• 13. Internet Use in the U.S. What Teachers Say
    • 98% of schools and 77% of classrooms have Internet
    • 84% of teachers believe Internet access improves quality of education
    • BUT
    • 2/3 of teachers say Internet not optimally integrated into curriculum
    • Only 20% of teachers consider themselves well prepared to use technology in the classroom
    • (Cradler, Freeman, Cradler & McNabb, 2002)
  • 14. Internet Use in the U.S. What Students Say
    • The quality of Internet-based assignments is poor and uninspiring.
    • Students want to be assigned more--and more engaging--Internet activities that are relevant to their lives.
    • Implication: Teachers are the key!
    • The digital disconnect: the widening gap between internet-savvy students and their schools. Available online at:
  • 15. Critical Features of Teacher Training
    • Opportunities to explore, reflect, and collaborate with peers
    • Work on authentic learning tasks
    • Engage in hands-on, active learning
    • In essence, the principles for creating successful learning environments for children apply to teachers as well.
    • Cradler, J. (2002-2003). Effective Integration. Learning and Leading with Technology 30 (4) 49-56. Available online at: 30_4.pdf
  • 16. Integrating the Internet into the Classroom
    • Offered three times per year
    • Enrolls from 20 to 40 teacher participants
    • Designed to be teacher-lead, but free and available for self-study by teachers and students.
    • Web address in your handout.
  • 17. S.M.A.R.T. Framework
    • S ynthesis of language and thinking skills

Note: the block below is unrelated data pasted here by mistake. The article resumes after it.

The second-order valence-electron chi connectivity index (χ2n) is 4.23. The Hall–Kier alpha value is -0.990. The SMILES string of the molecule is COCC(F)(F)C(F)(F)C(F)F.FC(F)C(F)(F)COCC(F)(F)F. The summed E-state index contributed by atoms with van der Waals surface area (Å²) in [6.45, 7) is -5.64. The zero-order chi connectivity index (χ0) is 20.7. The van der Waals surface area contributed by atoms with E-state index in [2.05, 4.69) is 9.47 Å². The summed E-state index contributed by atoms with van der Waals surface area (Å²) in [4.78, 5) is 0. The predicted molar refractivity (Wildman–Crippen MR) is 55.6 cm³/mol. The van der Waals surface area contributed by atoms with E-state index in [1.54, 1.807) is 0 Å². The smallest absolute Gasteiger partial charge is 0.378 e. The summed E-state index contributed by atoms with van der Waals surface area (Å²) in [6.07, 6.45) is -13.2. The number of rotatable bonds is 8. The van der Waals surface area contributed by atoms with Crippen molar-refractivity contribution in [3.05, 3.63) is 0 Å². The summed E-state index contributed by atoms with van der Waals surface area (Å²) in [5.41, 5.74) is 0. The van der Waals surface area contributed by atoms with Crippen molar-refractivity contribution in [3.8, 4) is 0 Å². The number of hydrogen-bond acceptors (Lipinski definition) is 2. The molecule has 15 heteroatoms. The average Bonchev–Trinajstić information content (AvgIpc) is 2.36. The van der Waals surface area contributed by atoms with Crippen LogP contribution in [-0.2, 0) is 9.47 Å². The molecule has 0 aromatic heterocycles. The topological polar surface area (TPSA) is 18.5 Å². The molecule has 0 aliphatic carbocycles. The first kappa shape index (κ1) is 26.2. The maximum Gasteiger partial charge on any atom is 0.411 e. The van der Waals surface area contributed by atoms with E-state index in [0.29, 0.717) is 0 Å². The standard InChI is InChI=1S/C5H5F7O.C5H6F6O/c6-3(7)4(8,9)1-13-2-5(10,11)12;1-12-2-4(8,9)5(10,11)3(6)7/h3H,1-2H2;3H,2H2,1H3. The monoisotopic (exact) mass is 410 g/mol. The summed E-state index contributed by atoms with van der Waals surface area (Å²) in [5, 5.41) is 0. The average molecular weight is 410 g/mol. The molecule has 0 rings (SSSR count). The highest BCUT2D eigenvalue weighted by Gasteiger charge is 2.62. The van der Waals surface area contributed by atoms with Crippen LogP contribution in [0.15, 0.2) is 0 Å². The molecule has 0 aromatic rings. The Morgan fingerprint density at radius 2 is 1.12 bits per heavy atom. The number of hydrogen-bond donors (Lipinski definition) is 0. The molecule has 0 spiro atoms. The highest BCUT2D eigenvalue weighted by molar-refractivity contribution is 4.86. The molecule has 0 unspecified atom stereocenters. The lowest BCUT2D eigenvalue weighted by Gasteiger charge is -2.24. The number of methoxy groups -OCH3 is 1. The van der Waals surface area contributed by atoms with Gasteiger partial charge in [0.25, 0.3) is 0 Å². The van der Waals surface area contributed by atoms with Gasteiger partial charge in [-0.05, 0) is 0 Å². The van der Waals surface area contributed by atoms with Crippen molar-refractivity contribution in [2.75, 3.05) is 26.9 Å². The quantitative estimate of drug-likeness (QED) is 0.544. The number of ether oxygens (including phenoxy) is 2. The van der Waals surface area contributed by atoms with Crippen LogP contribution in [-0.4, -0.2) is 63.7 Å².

• M otivating content and meaningful communication
    • A ppropriate for culture, age and language ability of students.
    • R elevant to curriculum and to students’ lives
    • T angible product with evaluation and feedback.
  • 18. “Integrating” Course - Week 1
    • Teachers learn about :
    • Communications tools
      • Mailing lists, Web bulletin board, Chat
    • A framework for organizing Web content
    • Activity Formats
      • Hotlists, Subject Samplers, Treasure Hunts, WebQuests
  • 19. “Integrating” Course - Week 2
    • Teachers learn to:
    • Develop effective Internet searching strategies
    • Evaluate Web materials for authority, accuracy, objectivity and more
    • Create and post to the Internet Web-based activities designed for their students.
  • 20. “Integrating” Course - Week 3
    • Teachers are:
    • Exploring telecomputing projects to facilitate meaningful communication
    • Designing Web pages for the classroom
    • Creating Web-based quizzes, surveys, puzzles and games to enhance learning.
    • Reporting the results of research done with colleagues during the online course.
  • 21. Communications Tools: Email
    • Important form of business communication
    • Higher frequency than telephone or face to face contact.
    • Excellent communicative potential in classroom
    • Students need guidance and practice with discourse and pragmatics rules
  • 22. Communications Tools: Web Bulletin Boards - Nicenet
    • Free, reliable, low-tech requirements
    • Post class schedule
    • Share ideas for content- learning
    • Interactive journaling
    • Link and document sharing
    • Easy to learn
    • Unlimited # of classes.
  • 23. Communications Tools: Online Chat - Tapped In
    • Free global forum for educators
    • Individual virtual offices
    • Text-based chat
    • Private messaging
    • Bulletin boards
    • Chat transcripts
    • Calendar of professional development events.
    • Start with virtual tour.
  • 24. Pull out, Betty! Pull out! . . . You’ve tapped into the Internet!
  • 25. Categories for Organizing Web Content by Tom March
    • Enrichments
    • References
    • Resources
    • Lessons
    • Tools
    • Projects
    • Activities
  • 26. Directory v. Search Engine
    • Human-organized collection of resources
    • Often organized by topic
    • Often annotated and sorted
    • Often searchable
    • Many high quality educational directories
    • Computer-collected resources
    • Findings depend on search terms